- What I think is so interesting about Franklin and why I think he is an innovator in addition to being an inventor, is that these innovations, as you note, Walter, have found their way into the world.
He's really changed- He's introduced ideas that actually found roots in the marketplace.
And I compare that to someone like a Jefferson, Ken, who's someone else that you've studied extensively, who was an inventor and a tinkerer, but often those inventions never made their way out of Monticello.
What do you think it was about Franklin that allowed his inventions and his ideas to find their place into that broader marketplace?
- Well, I think it's, what Walter says many times in our film.
And what I tried to say in my first comment is that you marry this curiosity, this entrepreneurship, this upward mobility, this striving with this sort of sense of civic obligation.
You know, this is an amazing person who from the earliest age is beginning to form alliances, is seeing the possibility of greater connections between people.
And so there's libraries and there's philosophical society and a discussion group in Philadelphia of which he's the youngest member, but he's the most active.
There's civic improvements to be done with streetlights and with volunteer fire departments and police forces.
There's a free circulating library to start, a college that eventually becomes the University of Pennsylvania.
All of the entrepreneur stuff is directed both inward, who am I, how do I improve myself better?
And then that gets translated into this curiosity that Walter just described so well, but also how do we bind ourselves back to the whole?
How do we figure out?
And it's so interesting that he, he wrote out in late 1720s, 1729 I think, he wrote out an epitaph, it's really, really long, but he talks about in a new and more perfect edition, the ability to correct the mistakes, to see what he'd done.
So he is beginning to, literally decades and decades before our defining qualifications, a more perfect union, pursuit of happiness.
All of this gets worked into an America that, that initiates, you know, two and a half centuries of striving in a way come from him.
Come from his restlessness, come from this ability to say, you know, we can always do it better.
We can look and make a further experiment, I think Walter was saying.
We can just be better at it.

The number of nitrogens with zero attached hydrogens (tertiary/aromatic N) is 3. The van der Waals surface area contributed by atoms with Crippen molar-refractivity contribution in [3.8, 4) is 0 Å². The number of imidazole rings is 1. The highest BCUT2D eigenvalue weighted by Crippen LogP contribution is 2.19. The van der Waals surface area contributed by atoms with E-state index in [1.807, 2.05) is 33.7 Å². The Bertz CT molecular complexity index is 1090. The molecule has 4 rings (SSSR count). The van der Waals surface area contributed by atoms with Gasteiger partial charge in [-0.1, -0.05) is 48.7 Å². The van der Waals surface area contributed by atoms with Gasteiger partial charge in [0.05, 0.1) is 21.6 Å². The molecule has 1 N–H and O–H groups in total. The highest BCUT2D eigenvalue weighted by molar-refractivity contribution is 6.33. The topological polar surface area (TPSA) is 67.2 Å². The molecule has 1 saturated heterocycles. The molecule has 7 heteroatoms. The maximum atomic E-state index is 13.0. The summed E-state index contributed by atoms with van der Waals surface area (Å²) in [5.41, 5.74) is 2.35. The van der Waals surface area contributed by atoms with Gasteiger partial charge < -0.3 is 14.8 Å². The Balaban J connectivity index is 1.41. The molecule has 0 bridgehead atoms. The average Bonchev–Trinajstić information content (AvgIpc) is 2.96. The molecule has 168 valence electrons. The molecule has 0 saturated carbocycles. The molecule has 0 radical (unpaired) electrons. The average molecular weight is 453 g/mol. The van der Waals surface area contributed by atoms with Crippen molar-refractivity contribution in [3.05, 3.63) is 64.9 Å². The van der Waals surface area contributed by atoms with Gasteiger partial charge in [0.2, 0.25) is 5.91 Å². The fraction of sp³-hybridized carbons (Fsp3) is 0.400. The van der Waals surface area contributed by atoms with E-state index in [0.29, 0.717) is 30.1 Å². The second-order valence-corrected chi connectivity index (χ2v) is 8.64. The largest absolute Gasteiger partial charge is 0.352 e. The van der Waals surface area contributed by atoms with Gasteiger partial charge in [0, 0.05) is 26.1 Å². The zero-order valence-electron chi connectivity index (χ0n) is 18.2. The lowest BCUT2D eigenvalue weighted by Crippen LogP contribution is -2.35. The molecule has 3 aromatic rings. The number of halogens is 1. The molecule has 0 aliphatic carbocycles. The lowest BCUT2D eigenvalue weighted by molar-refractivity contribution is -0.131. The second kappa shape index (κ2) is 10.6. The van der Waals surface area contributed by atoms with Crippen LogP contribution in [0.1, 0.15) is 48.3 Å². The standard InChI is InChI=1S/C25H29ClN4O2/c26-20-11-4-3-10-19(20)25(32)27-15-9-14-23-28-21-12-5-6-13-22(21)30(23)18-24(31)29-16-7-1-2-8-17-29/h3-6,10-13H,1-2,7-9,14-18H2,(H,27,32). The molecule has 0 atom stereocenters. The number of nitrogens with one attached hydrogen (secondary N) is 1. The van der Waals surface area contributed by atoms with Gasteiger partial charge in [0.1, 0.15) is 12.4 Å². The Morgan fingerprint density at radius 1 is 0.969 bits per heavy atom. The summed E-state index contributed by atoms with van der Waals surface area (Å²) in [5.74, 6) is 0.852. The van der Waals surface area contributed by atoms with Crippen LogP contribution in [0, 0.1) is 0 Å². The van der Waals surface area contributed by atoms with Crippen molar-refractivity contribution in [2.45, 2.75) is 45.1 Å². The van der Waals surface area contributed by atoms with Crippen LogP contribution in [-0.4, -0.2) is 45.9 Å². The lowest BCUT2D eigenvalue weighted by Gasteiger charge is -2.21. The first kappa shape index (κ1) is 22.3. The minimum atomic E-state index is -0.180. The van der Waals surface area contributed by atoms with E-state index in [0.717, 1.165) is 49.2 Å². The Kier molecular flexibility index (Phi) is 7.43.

- And even as he's striving, it's so interesting that he leaves room in that schedule that he spells out, for moments of self-reflection and quietude.
Fast Company, which is one of the publications my company publishes had a writer spend a month following Ben Franklin's schedule to experiment with how it would affect her productivity.
And her conclusion was that the thing she liked best about Ben Franklin's schedule was the moments of self-reflection he built in.
You know, Stacy, I think, you know, again, there's this image of Franklin as this very garrulous, very affable, avuncular figure, but, you know, he was also, he did, he did leave time in his life for self-reflection, which you've talked about.
How do you feel that the, you know, how does that play into the Franklin biography?
- I think there's a lot of that.
I think we think of him as a man who had a great deal to say, because we have so much of him on paper.
We have so many quotes, there's a Ben Franklin quote for every occasion you could possibly think of, but when you look carefully, what people said in his presence, he turns out to be a man of relatively few words.
He tends to listen, he's a listener and a student of other people's behavior.
And he will be that kind of dinner guest who comes to the table and is very, almost, almost irritatingly quiet for long periods of time.
And then a perfect epigram just sort of drops out of his mouth.
So there is that sense of kind of retreating and observing in many ways.
But to your earlier point, he doesn't, there's a skepticism always with Franklin, which is a very healthy thing.
There's no, he's not bound by dogma.
He's liberated by the skepticism.
And he realizes, and I'm thinking here, even of the Mesmer commission, he gets put on this commission in France to investigate sort of an early form of hypnosis.
And as much as he's ready to discredit it, he does so very gently, because he realizes that delusion can come in handy sometimes.
And that the supernatural is a really, the supernatural runs a better race than does skepticism.
That sometimes we really want desperately to buy into these things.
And if it doesn't really hurt anybody, what's the problem with a deck of tarot cards kind of thing.
So is that, there is that greater sense as well, as well as a sense, I think of marrying opposites.